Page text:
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Weaver v. State

Decided: October 12, 1961.

WEAVER
v.
STATE



Appeal from the Criminal Court of Baltimore; Prendergast, J.

Brune, C. J., and Henderson, Prescott, Horney and Sybert, JJ. Prescott, J., delivered the opinion of the Court.

Prescott

The appellant was found guilty of grand larceny of an automobile in the Criminal Court of Baltimore, by the court sitting without a jury.

He is a man who apparently has a serious problem with drink and a strong attachment to automobiles belonging to others.

His first contention questions the sufficiency of the evidence to support a finding of his guilt. The constituent elements of larceny are so well known that it is unnecessary to repeat them. See Canton Bank v. American Bonding Co., 111 Md. 41, 73 A. 684; Putinski v. State, 223 Md. 1, 161 A.2d 117. Appellant's counsel earnestly argues that the State failed to prove criminal intent, claiming that the appellant did not intend to deprive the owner of his ownership in the motor vehicle, but was in the act of returning the same when he was apprehended.

The question was fully presented to the trial court, who decided the issue adversely to the appellant. The state of one's mind or scienter is a question of fact. Putinski v. State, supra; Tufts v. Poore, 219 Md. 1, 147 A.2d 717. And being subjective in nature, proof of wrongful intent is seldom direct, but is usually inferred from proven circumstances. Felkner v. State, 218 Md. 300, 146 A.2d 424. After taking the automobile the appellant kept it some three or four days, and, when arrested by the police, he was driving it at 2:30 a.m.; a rather unusual hour to be returning the same. Of course, exculpatory statements made by the accused are not conclusive, and may be disbelieved by the trier of fact. Jordon v. State, 219 Md. 36, 148 A.2d 292; Lewis v. State, 225 Md. 474, 475, 171 A.2d 244. If this were not the law, criminal prosecutions would generally be futile and seldom successful. And we only set aside a finding of fact in a nonjury criminal case when it is clearly erroneous. Maryland Rule 741c; Tasco v. State, 223 Md. 503, 165 A.2d 456. We hold the evidence adduced was amply sufficient to sustain the trial court's finding of felonious intent.

After his arrest, the appellant was taken before a magistrate for a preliminary hearing on the charge of the larceny of the car, and he pleaded guilty. At his trial below, a police officer, over objection, was permitted to testify to this fact. The appellant concedes that a plea of guilty on preliminary hearing is not per se inadmissible in the trial under indictment, but contends the plea before the magistrate in the instant case was an extra-judicial confession (Williams v. State, 214 Md. 143, 132 A.2d 605) and should not have been admitted, unless the State assumed the burden of proof and established that it was freely and voluntarily made, without any threats, promises or inducements being made to him.

If we assume, without the necessity of deciding in this case, that the appellant's contention is a sound analysis of the law and the objection to the question propounded should have been sustained, we think the error was harmless, for the fact that appellant pleaded guilty before the magistrate came into evidence by another witness; and one witness testified, without objection, that the appellant admitted he stole the motor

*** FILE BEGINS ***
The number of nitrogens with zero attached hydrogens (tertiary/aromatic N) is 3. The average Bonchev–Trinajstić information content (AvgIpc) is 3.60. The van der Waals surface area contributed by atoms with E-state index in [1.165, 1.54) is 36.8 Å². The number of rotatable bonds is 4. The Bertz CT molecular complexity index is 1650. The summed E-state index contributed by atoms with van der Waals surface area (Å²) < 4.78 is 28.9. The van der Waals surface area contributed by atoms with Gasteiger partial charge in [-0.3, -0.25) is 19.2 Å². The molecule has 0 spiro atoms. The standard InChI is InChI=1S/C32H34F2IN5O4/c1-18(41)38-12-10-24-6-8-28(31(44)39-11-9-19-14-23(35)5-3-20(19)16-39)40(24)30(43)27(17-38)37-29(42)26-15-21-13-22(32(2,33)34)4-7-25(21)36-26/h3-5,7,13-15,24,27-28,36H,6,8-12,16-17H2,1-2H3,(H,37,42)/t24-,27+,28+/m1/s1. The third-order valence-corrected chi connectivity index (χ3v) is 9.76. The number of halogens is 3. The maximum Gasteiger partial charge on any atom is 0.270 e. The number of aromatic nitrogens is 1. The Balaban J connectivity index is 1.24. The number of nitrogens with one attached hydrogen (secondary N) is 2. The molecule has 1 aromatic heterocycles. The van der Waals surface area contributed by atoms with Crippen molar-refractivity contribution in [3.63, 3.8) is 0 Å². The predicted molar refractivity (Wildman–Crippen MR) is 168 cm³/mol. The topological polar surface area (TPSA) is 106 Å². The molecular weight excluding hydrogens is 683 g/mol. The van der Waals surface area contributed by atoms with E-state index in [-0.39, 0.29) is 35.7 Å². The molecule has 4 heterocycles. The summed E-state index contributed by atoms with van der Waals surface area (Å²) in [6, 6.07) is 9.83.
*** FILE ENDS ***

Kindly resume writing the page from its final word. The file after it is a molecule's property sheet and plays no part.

vehicle. When the prosecuting witness was on the stand, he was asked on cross-examination: "Whom did you tell the Magistrate told you that the car was taken? Didn't you say it was your wife?" He replied: "No, I didn't tell the Magistrate anything. He [the appellant] pleaded guilty. That was all. They held him over for bail." And the apprehending officer testified that the appellant, when first accosted, stated that the automobile belonged to his brother-in-law, from whom he borrowed it several times a week. After checking with the Communications Bureau, the officer asked the appellant: "Why didn't you tell us you stole the car in the first place?" He said: "The reason I didn't tell you is because I am on probation." The officer then asked: "For what?" And the appellant replied: "For stealing automobiles." It is a well-established principle of the general law, including criminal law, that it is harmless error to admit inadmissible testimony, if the same testimony is properly before the court from another source. State Roads Comm. v. Bare, 220 Md. 91, 151 A.2d 154; Basoff v. State, 208 Md. 643, 119 A.2d 917; Smith v. State, 182 Md. 176, 32 A.2d 863. And this rule applies to testimony, which is merely a repetition of a confession properly admitted. Ford v. State, 181 Md. 303, 313, 29 A.2d 833, 838; Myers v. State, 119 So. 2d 602, 606 (Ala., 1960); State v. Dunlap, 161 A.2d 760, 762 (N. J., 1960); Minirth v. State, 117 So. 2d 355 (Ala., 1959). Cf. Chisley v. State, 202 Md. 87, 102, 95 A.2d 577. We find no prejudicial error here.

Appellant's court-appointed attorney included in his brief, at appellant's request, four additional contentions raised by the appellant personally. The first claims the wrongful admission of certain hearsay testimony. The question is not properly before us, no objection having been made below. Maryland Rule 885. Next, he claims that he "can produce witnesses to prove owner of car misrepresented the extent of his acquaintance with defendant." If the testimony were material and available at the time of trial, his failure to produce the same at his trial ...


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